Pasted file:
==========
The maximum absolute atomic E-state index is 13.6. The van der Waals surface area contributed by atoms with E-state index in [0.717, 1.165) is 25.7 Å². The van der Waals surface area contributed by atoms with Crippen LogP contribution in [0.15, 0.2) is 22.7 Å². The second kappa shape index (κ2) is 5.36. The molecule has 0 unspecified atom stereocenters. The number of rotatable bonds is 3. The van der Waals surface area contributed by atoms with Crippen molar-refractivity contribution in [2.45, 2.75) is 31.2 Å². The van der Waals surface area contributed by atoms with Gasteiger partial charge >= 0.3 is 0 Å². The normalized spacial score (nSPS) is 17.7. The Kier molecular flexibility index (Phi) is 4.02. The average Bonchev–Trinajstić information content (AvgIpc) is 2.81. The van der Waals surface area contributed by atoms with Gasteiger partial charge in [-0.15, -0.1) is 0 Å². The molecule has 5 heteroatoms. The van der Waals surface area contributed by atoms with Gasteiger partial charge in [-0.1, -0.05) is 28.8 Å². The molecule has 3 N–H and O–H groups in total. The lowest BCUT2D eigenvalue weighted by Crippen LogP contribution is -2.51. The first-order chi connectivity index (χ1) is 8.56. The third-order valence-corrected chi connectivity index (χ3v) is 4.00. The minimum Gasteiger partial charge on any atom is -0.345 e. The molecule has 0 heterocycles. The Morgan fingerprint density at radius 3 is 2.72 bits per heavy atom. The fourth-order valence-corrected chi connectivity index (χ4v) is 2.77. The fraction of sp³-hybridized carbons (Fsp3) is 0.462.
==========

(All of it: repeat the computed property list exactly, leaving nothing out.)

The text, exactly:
The maximum absolute atomic E-state index is 13.6. The van der Waals surface area contributed by atoms with E-state index in [0.717, 1.165) is 25.7 Å². The van der Waals surface area contributed by atoms with Crippen LogP contribution in [0.15, 0.2) is 22.7 Å². The second kappa shape index (κ2) is 5.36. The molecule has 0 unspecified atom stereocenters. The number of rotatable bonds is 3. The van der Waals surface area contributed by atoms with Crippen molar-refractivity contribution in [2.45, 2.75) is 31.2 Å². The van der Waals surface area contributed by atoms with Gasteiger partial charge >= 0.3 is 0 Å². The normalized spacial score (nSPS) is 17.7. The Kier molecular flexibility index (Phi) is 4.02. The average Bonchev–Trinajstić information content (AvgIpc) is 2.81. The van der Waals surface area contributed by atoms with Gasteiger partial charge in [-0.15, -0.1) is 0 Å². The molecule has 5 heteroatoms. The van der Waals surface area contributed by atoms with Gasteiger partial charge in [-0.1, -0.05) is 28.8 Å². The molecule has 3 N–H and O–H groups in total. The lowest BCUT2D eigenvalue weighted by Crippen LogP contribution is -2.51. The first-order chi connectivity index (χ1) is 8.56. The third-order valence-corrected chi connectivity index (χ3v) is 4.00. The minimum Gasteiger partial charge on any atom is -0.345 e. The molecule has 0 heterocycles. The Morgan fingerprint density at radius 3 is 2.72 bits per heavy atom. The fourth-order valence-corrected chi connectivity index (χ4v) is 2.77. The fraction of sp³-hybridized carbons (Fsp3) is 0.462.